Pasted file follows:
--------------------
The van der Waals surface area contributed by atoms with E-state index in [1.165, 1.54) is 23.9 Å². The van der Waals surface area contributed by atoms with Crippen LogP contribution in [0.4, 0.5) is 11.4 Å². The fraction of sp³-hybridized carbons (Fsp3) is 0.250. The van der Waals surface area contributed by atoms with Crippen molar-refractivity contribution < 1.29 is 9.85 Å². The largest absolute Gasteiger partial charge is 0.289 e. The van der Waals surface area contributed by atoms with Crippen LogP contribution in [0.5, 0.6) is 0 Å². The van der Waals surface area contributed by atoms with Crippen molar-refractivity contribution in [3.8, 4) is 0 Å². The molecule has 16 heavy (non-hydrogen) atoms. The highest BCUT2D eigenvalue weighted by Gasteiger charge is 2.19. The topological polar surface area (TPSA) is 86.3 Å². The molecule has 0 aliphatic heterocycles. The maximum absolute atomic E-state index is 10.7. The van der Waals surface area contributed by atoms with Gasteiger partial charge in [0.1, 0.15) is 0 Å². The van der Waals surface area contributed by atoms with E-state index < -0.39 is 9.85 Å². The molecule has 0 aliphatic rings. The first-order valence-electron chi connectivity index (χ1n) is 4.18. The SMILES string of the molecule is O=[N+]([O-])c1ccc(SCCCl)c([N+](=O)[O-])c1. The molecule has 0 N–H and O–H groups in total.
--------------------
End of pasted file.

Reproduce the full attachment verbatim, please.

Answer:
The van der Waals surface area contributed by atoms with E-state index in [1.165, 1.54) is 23.9 Å². The van der Waals surface area contributed by atoms with Crippen LogP contribution in [0.4, 0.5) is 11.4 Å². The fraction of sp³-hybridized carbons (Fsp3) is 0.250. The van der Waals surface area contributed by atoms with Crippen molar-refractivity contribution < 1.29 is 9.85 Å². The largest absolute Gasteiger partial charge is 0.289 e. The van der Waals surface area contributed by atoms with Crippen LogP contribution in [0.5, 0.6) is 0 Å². The van der Waals surface area contributed by atoms with Crippen molar-refractivity contribution in [3.8, 4) is 0 Å². The molecule has 16 heavy (non-hydrogen) atoms. The highest BCUT2D eigenvalue weighted by Gasteiger charge is 2.19. The topological polar surface area (TPSA) is 86.3 Å². The molecule has 0 aliphatic heterocycles. The maximum absolute atomic E-state index is 10.7. The van der Waals surface area contributed by atoms with Gasteiger partial charge in [0.1, 0.15) is 0 Å². The van der Waals surface area contributed by atoms with E-state index < -0.39 is 9.85 Å². The molecule has 0 aliphatic rings. The first-order valence-electron chi connectivity index (χ1n) is 4.18. The SMILES string of the molecule is O=[N+]([O-])c1ccc(SCCCl)c([N+](=O)[O-])c1. The molecule has 0 N–H and O–H groups in total.